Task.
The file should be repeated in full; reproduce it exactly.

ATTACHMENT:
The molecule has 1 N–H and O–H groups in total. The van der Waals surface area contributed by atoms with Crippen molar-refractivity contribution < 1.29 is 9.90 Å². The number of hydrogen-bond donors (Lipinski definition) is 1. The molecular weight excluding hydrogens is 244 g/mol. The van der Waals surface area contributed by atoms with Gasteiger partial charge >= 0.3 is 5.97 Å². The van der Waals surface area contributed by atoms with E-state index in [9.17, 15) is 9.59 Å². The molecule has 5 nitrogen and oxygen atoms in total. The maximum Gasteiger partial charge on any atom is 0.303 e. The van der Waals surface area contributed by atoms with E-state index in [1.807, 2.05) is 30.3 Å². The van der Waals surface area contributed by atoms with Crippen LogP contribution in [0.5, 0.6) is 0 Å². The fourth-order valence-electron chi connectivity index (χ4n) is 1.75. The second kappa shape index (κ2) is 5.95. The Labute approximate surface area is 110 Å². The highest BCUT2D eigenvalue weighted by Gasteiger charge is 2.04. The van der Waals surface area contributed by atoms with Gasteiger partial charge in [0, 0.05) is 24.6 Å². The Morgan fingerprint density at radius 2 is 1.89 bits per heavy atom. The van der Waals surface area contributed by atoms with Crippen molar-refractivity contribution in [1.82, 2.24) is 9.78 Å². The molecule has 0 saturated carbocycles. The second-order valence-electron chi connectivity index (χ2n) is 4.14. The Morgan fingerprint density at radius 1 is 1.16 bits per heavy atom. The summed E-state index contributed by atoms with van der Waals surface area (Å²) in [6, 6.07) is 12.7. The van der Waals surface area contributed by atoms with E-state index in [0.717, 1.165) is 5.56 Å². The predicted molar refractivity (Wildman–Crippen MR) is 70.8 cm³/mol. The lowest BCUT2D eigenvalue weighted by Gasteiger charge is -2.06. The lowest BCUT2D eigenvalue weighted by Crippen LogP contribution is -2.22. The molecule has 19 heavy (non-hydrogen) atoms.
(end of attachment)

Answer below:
The molecule has 1 N–H and O–H groups in total. The van der Waals surface area contributed by atoms with Crippen molar-refractivity contribution < 1.29 is 9.90 Å². The number of hydrogen-bond donors (Lipinski definition) is 1. The molecular weight excluding hydrogens is 244 g/mol. The van der Waals surface area contributed by atoms with Gasteiger partial charge >= 0.3 is 5.97 Å². The van der Waals surface area contributed by atoms with E-state index in [9.17, 15) is 9.59 Å². The molecule has 5 nitrogen and oxygen atoms in total. The maximum Gasteiger partial charge on any atom is 0.303 e. The van der Waals surface area contributed by atoms with E-state index in [1.807, 2.05) is 30.3 Å². The van der Waals surface area contributed by atoms with Crippen LogP contribution in [0.5, 0.6) is 0 Å². The fourth-order valence-electron chi connectivity index (χ4n) is 1.75. The second kappa shape index (κ2) is 5.95. The Labute approximate surface area is 110 Å². The highest BCUT2D eigenvalue weighted by Gasteiger charge is 2.04. The van der Waals surface area contributed by atoms with Gasteiger partial charge in [0, 0.05) is 24.6 Å². The Morgan fingerprint density at radius 2 is 1.89 bits per heavy atom. The van der Waals surface area contributed by atoms with Crippen molar-refractivity contribution in [1.82, 2.24) is 9.78 Å². The molecule has 0 saturated carbocycles. The second-order valence-electron chi connectivity index (χ2n) is 4.14. The Morgan fingerprint density at radius 1 is 1.16 bits per heavy atom. The summed E-state index contributed by atoms with van der Waals surface area (Å²) in [6, 6.07) is 12.7. The van der Waals surface area contributed by atoms with E-state index in [0.717, 1.165) is 5.56 Å². The predicted molar refractivity (Wildman–Crippen MR) is 70.8 cm³/mol. The lowest BCUT2D eigenvalue weighted by Gasteiger charge is -2.06. The lowest BCUT2D eigenvalue weighted by Crippen LogP contribution is -2.22. The molecule has 19 heavy (non-hydrogen) atoms.